Let me regale you with an example puzzle from the game by way of explanation. The very room, in fact, that has defeated me. The idea of the puzzle is to get from the bottom of the screen to the top by leaping across a trio of spindy bridges. Plasma balls patrol the walkways, irregularly launched from spitting heads to bounce unavoidably along their allotted route.

Since they are unavoidable, you have to jump back and forth from bridge to bridge in the best Frogger tradition until you can advance to clear space. The speed of the balls and the sluggishness of your character, the demon of the title, makes completing the screen extremely tricky.

But that's not all. A section of each bridge is pointedly cracked and worn, and when you jump on to such a segment you discover why - it collapses beneath you, tumbling you into the abyss and leaving an awkward gap in the walkway.

But that's not all. A small hopping monster constantly makes his way towards you, and if he catches you, knocks you off the bridge. You have to stay on the wrong bridge long enough for him to spot and follow you before making the jump you were planning all along. If the balls haven't got you by then, of course.

But that's not all. In common with the rest of the game, your demon has a bit of an independent view on movement. Sometimes he'll respond dutifully to your button-pushing, at other times he might go in completely the wrong direction. Of he might just not move at all.

But that's not all

But that's not all. The creakingly forced perspective of the graphics makes judging jumps fiendishly difficult. Should you jump forwards? Left? Diagonally forwards and left? And once you've reached the far door (a feat I managed exactly twice) in what direction does the game consider it to be? It might appear to be forwards (or left) (or diagonally forwards and left) but, stunningly, lunging the joypad those ways seems to do nothing at all.

I'd be tempted to say that, like so many puzzles, you probably don't have the correct object to complete the screen (for example, a beat-'em-up room has you fighting a sumo wrestler but no matte how many blows you land your opponent shrugs them off and batters you to a pulp. Collect the pin from another room, however, and you can pop the villain like a balloon. There's no indication this might work and it's only after scrapping for a few, vitally soul-destroying seconds that the demon impishly takes it upon himself to use the pin on his own initiative) but since you've had no chance to pick anything up, that's obviously not the case.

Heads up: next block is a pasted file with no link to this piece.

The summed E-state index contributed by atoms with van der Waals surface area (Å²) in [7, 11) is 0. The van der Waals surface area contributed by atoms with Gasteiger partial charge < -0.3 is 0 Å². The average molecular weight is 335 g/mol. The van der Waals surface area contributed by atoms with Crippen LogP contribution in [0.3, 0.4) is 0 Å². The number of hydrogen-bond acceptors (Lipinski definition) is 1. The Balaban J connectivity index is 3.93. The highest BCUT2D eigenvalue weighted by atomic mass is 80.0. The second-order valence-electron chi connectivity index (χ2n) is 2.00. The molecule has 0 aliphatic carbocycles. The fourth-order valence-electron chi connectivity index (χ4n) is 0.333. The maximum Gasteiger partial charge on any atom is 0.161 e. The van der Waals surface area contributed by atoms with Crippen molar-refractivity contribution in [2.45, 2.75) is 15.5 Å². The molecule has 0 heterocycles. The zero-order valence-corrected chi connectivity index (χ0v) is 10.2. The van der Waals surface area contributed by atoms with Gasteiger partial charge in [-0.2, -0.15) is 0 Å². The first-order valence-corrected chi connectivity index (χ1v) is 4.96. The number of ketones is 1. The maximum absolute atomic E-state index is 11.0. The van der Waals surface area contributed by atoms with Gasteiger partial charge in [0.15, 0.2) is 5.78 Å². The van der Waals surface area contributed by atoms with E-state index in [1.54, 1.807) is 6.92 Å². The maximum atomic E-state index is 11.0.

But that's not all. Although this room is blocking the way - you can't get further into the game except by completing it - after six attempts, the room resets and you're thrown out. And you have to go back in again straight away, except it's not quite straight away because of the universal slothful but up until now not generally accepted to be mentally tortuously maddening CD loading times.
But that's not all.

When you start Little Devil - before getting to the game, or even the load saved game screen - you have to fight this troll on a bridge. It's a pointless exercise (no matter how many times you get hit, you can't be killed, and you start the main game with full energy), tediously unpredictable (sometimes your blows connect, sometimes the troll dodges them, sometimes he just flattens you before you can move), you can't skip it, and it appears to be there only to make you very angry before even beginning the game proper.

This consists of walking around some 3D tunnels that look identical except for the amusing obstacles scatted about (holes in the centre of the tunnel that you can't see until you're upon them and spikes at the sides of the tunnel that you can't see until you're upon them and many other similar irritations) and picking up energy-replenishing gof or gold which you use to buy objects in the shop. It is, basically, a giant 3D maze with an auto-mapper (except the auto-mapper doesn't indicate in which direction you're facing, so you keep going the wrong way).

This leaves the puzzles. They're beautiful things. They glister. But, readers, as that wise old saying solemn-noddingly corroborates, they are not gold. They are, in fact, diguised versions of the walking along and hitting people beat-'em-up, the follow the leader shapes game Simon, and the board game Downfall where you twiddle interlocking dials to jog a prize into your hands.

They are but a tiny, tiny pat removed from the rooms in Dragon's Lair. That series of games, you will recall, required you only to move the joystick at certain points. In Little Devil you have full control over the character, but always within straitjacketing parameters.

I tried to approach Little Devil as a player, all bright-eyed and excited about the prospect of the first real not-about-to-turn-up-treacherously-on-the-A1200 CD32 game. I've been cruelly and completely disappointed.

Mayhaps the remainder of the game improves sharply, but I can't equate drastic change with the initial levels' identical troll-maze-crashingly unfair puzzle structure. (The PC version certainly didn't get better, and if the programmers have beefed up the gameplay as they said they had last month, why put the rubbishy bits first? It doesn't make sense.) Little Devil is an extremely poor game, and that is that.

Litil Divil logo CD32

What do you get if you take an idea for an interactive tune, and then wait five years to complete it. Gremlin know the answer, and are willing to whisper it in Tony Dillon's ear.

One of the first things anyone ever did when the optical medium (CD-Rom/Laserdisc) was first used on a computer system was attempt an interactive cartoon. In case you need reminding, that particular name went under the name of Dragon's Lair.